Excerpted from GOING HOME AGAIN by Dennis Bock. Copyright © Dennis Bock, 2013. Excerpted by permission of HarperCollins Publishers Ltd. All rights reserved. No part of this excerpt may be reproduced or reprinted without permission in writing from the publisher.
With a poet’s precision, Dennis Bock limns the inner landscape of a man in crisis, using elegant language to chart the lonely, least-articulated corners of the human heart. Struggling with his divorce, Charlie Bellerose is thrown into even greater conflict when he is forced to revisit a tragedy from his past. From the very first page, one feels the sure hand of a master at work; this is a novel of secrets and lies, of betrayal and murder, a searing emotional portrait that deepens and intensifies to the point of breaking. But Bock’s patient confidence as a storyteller, and his light touch, ensure that the novel resists melodrama, even as it refuses to look away. Going Home Again is a graceful lament, an eloquent novel about what can be lost, and what regained: a true testament to the enduring passions of being alive.
DENNIS BOCK’S first book of stories, Olympia, won the CAA Jubilee Award, the Danuta Gleed Award and the Betty Trask Award. His novels include The Communist’s Daughter and The Ash Garden, a #1 bestseller and winner of the Canada-Japan Literary Award and finalist for the International IMPAC Dublin Literary Award, a Commonwealth Writers’ Prize, the Kiriyama Prize and the Amazon.ca First Novel Award. Dennis Bock lives in Toronto.
From HELLGOING by Lynn Coady. Copyright © Lynn Coady, 2013. Excerpt reproduced with the permission of House of Anansi Press. www.houseofanansi.com. All rights reserved.
The eight stories in Lynn Coady’s Hellgoing offer a stupendous range of attitudes, narrative strategies, and human situations, each complete and intricate, creating a world the reader enters as totally as that of a novel, or a dream. Yet the book as a whole is also magically united by Coady’s vivid and iconoclastic language, which brims with keen and sympathetic wit. Whether from the perspective of a writer flailing in the social atmosphere of a professional conference, or a woman trying to extend forgiveness to a lover’s abusive father, Coady offers a worldview full of mournful humor, ready indignation, and vertiginous possibility; the reader feels in the presence of life itself.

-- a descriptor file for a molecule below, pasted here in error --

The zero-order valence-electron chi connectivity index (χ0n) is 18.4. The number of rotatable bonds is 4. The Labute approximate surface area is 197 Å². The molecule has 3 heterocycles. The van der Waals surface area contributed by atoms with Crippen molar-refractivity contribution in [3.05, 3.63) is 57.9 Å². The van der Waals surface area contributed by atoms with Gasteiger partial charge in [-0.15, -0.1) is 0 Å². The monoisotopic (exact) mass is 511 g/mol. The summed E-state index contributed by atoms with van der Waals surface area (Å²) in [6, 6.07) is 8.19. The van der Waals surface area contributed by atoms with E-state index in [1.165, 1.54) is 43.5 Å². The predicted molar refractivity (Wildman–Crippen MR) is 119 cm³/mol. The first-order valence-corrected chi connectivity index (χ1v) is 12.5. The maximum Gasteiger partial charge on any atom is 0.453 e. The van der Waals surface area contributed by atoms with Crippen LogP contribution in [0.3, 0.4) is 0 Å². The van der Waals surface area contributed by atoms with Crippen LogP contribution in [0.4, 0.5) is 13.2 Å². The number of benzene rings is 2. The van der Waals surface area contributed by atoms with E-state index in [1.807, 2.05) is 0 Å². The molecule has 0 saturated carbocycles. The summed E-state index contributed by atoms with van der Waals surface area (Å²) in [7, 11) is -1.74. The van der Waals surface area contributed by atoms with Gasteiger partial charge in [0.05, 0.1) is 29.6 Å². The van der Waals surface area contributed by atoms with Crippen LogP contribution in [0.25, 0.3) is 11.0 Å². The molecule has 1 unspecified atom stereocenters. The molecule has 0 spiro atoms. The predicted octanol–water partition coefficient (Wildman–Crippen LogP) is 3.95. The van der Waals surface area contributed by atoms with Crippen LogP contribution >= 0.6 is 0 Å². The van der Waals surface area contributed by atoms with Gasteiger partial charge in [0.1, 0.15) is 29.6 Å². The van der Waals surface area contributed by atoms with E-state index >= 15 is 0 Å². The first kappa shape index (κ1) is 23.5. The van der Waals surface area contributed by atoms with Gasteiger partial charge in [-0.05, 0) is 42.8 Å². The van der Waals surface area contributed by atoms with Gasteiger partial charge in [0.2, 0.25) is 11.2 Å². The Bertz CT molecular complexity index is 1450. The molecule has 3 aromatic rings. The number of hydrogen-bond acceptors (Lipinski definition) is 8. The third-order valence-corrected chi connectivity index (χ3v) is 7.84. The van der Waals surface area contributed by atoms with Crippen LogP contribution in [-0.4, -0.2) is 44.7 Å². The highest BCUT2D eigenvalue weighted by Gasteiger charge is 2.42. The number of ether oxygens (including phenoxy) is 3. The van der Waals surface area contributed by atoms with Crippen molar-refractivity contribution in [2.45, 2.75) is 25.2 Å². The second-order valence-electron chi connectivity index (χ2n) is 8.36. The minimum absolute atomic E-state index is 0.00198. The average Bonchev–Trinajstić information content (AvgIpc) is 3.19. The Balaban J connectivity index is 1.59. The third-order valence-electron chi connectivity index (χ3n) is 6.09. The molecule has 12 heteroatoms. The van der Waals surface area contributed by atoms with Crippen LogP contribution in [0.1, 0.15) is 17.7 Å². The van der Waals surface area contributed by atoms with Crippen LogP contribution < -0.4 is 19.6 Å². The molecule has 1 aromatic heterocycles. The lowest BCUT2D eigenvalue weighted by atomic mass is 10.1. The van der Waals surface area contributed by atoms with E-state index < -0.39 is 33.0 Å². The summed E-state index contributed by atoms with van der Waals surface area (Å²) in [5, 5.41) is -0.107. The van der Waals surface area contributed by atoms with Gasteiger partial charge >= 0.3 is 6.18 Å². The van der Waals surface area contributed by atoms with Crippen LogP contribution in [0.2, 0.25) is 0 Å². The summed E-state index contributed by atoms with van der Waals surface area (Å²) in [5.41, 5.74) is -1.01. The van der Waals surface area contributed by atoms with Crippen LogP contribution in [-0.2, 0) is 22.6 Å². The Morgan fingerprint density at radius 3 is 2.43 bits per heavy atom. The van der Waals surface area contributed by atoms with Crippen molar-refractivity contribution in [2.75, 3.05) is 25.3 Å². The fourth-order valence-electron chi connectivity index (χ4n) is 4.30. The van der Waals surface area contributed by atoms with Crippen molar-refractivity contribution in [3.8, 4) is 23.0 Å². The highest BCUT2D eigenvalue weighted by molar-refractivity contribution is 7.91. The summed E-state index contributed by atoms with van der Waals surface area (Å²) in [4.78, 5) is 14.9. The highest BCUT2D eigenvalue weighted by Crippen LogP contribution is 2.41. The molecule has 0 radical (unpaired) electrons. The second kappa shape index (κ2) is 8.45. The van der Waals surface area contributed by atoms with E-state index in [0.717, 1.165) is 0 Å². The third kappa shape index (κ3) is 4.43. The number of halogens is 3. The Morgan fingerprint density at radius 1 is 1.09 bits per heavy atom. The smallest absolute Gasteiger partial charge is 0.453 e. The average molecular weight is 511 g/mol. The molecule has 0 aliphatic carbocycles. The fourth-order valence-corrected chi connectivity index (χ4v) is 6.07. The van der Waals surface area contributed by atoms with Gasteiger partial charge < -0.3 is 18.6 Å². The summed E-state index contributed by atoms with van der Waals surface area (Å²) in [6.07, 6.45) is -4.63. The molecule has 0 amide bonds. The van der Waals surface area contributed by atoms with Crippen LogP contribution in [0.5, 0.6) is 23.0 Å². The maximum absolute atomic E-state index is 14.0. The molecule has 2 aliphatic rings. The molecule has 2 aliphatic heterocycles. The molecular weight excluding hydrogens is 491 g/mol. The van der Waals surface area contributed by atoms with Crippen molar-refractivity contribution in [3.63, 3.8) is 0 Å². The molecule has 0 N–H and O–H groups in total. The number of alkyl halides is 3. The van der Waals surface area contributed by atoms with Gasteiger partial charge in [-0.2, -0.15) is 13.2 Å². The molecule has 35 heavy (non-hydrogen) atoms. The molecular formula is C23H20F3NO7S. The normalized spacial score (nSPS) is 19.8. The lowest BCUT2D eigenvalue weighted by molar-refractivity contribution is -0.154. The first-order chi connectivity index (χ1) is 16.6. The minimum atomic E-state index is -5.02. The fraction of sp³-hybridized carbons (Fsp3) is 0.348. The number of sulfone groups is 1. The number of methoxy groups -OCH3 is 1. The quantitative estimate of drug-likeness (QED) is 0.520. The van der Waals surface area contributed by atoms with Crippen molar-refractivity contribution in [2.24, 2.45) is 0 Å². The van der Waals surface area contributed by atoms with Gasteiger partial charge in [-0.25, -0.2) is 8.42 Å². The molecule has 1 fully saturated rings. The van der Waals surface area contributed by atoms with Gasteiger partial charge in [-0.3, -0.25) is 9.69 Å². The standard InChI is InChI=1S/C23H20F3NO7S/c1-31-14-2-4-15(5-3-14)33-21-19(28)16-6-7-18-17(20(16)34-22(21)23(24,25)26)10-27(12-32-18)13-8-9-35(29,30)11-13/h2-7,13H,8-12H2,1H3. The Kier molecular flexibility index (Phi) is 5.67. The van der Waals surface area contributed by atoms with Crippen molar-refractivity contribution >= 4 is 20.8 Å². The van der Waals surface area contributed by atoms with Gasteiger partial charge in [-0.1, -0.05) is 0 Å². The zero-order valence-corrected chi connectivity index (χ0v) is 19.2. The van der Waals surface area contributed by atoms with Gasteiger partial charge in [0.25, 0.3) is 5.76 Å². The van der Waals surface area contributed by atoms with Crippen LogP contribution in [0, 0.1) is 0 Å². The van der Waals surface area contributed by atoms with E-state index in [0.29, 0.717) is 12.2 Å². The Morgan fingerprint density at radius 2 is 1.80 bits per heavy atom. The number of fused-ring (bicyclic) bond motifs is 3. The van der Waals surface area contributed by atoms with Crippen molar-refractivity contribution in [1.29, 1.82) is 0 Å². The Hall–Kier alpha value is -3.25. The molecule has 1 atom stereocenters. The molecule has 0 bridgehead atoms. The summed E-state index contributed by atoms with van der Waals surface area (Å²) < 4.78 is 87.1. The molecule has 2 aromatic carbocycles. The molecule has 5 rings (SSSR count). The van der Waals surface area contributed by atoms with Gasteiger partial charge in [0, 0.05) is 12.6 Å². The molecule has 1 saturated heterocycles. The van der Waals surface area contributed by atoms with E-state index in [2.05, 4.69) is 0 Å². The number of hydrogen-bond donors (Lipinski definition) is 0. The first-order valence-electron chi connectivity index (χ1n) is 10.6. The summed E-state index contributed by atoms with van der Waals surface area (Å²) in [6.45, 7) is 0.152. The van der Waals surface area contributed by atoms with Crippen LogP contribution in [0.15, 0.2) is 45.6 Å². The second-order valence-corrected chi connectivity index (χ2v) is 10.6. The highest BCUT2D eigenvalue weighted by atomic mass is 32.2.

LYNN COADY is the author of the bestselling novel The Antagonist, which was a finalist for the Scotiabank Giller Prize, as well as the novels Mean Boy, Saints of Big Harbour, and Strange Heaven and the short story collection Play the Monster Blind. She has been shortlisted for the Governor General’s Literary Award and the Stephen Leacock Medal for Humour, and has four times made the Globe and Mail’s annual list of Top 100 Books. Originally from Cape Breton, she now lives in Edmonton, Alberta, where she is a founding and senior editor of the award-winning magazine Eighteen Bridges.
Excerpted from CATARACT CITY. Copyright © 2013 Craig Davidson. Published by Doubleday Canada, a division of Random House of Canada Limited. Reproduced by arrangement with the Publisher. All rights reserved.
Craig Davidson’s novel plunges us beneath the surface of “Cataract City”– so nicknamed for its well-known tourist attraction, Niagara Falls, but also for the eye diseases caused by its industrial pollution. Owen and Duncan grow up together in the scuffle and shove of this town, survive a traumatic forest ordeal involving a dead professional wrestler, and end up on opposite sides of a sordid smuggling operation. This energetic, gritty, violent, often comic but sorrowful novel is passionately felt and crisply executed, with perfect pitch for the human imperfections that are its keynote.